I have a vision...There’s a gap of an unmet need in this community for youth 12-26. The mall policy grieved kids, it was one of the last safe zones for kids. You penalize a whole generation of youth for the acts of a few. Reaching out to a few people to get ahead of afforded me the opportunity with kids to talk about how we can adjust the policy. How do you counteract someone trying to implement a policy? We showed the kids a we the people process on a reversing a policy and showed them how to come together and use the same information to counteract this action. When I’m mayor, I plan on organizing a non-profit that will incorporate youth teaching youth, creating their own brand of business for themselves. A Business enterprise designed by kids and not adults. Planning curriculum and reaching kids who aren’t being reached. Anyone who is closest to the issues need to create what they want to do. And you have to have a good facilitator for that. These young folks are lacking belonging and hope. We don’t invest funds into them. We don’t invest resources into them. We don’t invest in spaces for them. They need to see themselves in these spaces. I want to remind them that we are all Madison. If you don’t feel part of the all then you are othered. People want to see themselves and this is the biggest part of inclusion. It’s time and It requires hard choices, getting uncomfortable, talking to someone from a different neighborhood. This is everybody’s city.


How can we create a more accessible city?

What I want to focus on is making sure that the community has more access internally including those who don’t have access to downtown. Why does everyone always have to come downtown? We need to make the government more accessible. I want our leaders in government to be more transparent. I want them to know the community. The leaders in government being able to connect to what local leaders are going through. If you’re a policy maker and can’t relate to the average citizen, then I don’t want you making a decision for me.



Is Madison a truly ‘progressive’ city?

We’ve had the title of progressive, but I think we’re living in an illusion. We’re progressive when it comes to dominant construct, but when it comes down to things that matter most to tough decisions for everyone. We’re living in an illusion. Many people don’t see themselves in the struggle.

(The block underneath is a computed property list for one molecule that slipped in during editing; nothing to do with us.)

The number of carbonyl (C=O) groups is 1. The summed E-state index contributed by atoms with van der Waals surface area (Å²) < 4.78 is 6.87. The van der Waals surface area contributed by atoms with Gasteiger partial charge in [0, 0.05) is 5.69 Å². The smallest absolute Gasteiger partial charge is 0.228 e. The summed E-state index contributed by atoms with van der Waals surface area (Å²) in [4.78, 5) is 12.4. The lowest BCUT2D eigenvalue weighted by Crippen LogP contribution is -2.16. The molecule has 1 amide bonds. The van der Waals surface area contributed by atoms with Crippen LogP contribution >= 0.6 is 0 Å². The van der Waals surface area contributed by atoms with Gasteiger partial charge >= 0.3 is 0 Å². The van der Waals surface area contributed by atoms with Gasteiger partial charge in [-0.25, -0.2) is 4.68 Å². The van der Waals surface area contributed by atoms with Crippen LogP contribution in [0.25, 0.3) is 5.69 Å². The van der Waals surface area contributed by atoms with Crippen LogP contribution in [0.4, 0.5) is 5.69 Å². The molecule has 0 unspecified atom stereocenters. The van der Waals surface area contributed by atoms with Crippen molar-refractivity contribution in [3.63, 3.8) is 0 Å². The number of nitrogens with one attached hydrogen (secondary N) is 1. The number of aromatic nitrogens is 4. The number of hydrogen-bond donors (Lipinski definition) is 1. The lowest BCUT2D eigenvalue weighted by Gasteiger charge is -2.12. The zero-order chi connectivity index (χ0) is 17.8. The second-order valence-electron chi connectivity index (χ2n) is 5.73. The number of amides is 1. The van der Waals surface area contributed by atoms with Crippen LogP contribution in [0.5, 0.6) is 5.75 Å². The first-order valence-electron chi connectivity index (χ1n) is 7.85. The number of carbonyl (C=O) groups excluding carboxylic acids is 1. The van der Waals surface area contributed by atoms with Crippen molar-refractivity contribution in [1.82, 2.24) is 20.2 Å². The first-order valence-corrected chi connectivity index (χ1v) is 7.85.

YGB Has Just Launched a Movement Fund that rewards partners and makes grants to support social justice work. Learn More and Join the Movement at

YGB Launches Movement Fund
02 Feb 2019

YGB Launches Movement Fund

Since its founding in the Fall of 2014, YGB has helped organize too many direct actions to count, countless freedom schools, education sessions, community conversations, debates, and resource workshops, and has helped raise funds to meet the needs of Black and Brown people in WI and across the U.S.. Still, our organization - labeled "radical," "dangerous," and "unfindable" - has remained at the fringes of financially established organizations and without consistent funding. The community has missed out because of it.

While Madison and the surrounding areas continue to benefit from YGB and collaborator social justice work, the entrenched funding structures continue to avoid committed support that values and sustains real grassroots work. Our experience is not unique.

Throughout the state of Wisconsin and across the nation, initiatives must sacrifice impact and core values in order to become palatable to mainstream funders. This is a big deal, and sheds light on why some of the problems we aim to solve persist in the city with the highest non-profits per capita in the state.


YGB has just launched Movement Fund in an effort to combat this problem. The new organization is a crowdsourced tool to build funding for low-barrier grants that support social good work that may fall outside of the usually supported criteria. Grants focus on key areas including Meeting Needs, Building Awareness, Advocacy and Action.

"We believe that, if we can help improve the bottom line of organizations that get involved, we can build consistent funding for those who are too often forgotten AND create more resources for social good work." said Sed Smith, YGB organizer. "It's our way of bringing independence and consistency to a broken funding world."

The fund has already made grants but plans to use this crowdsourced referral marketing structure to generate a new level of social justice funding for our community.


To join the Movement Fund or learn more about its mission, please click here to go to

Non-Profit Organizer says FCI has Racist, Classist Practices
19 Sep 2018

Non-Profit Organizer says FCI has Racist, Classist Practices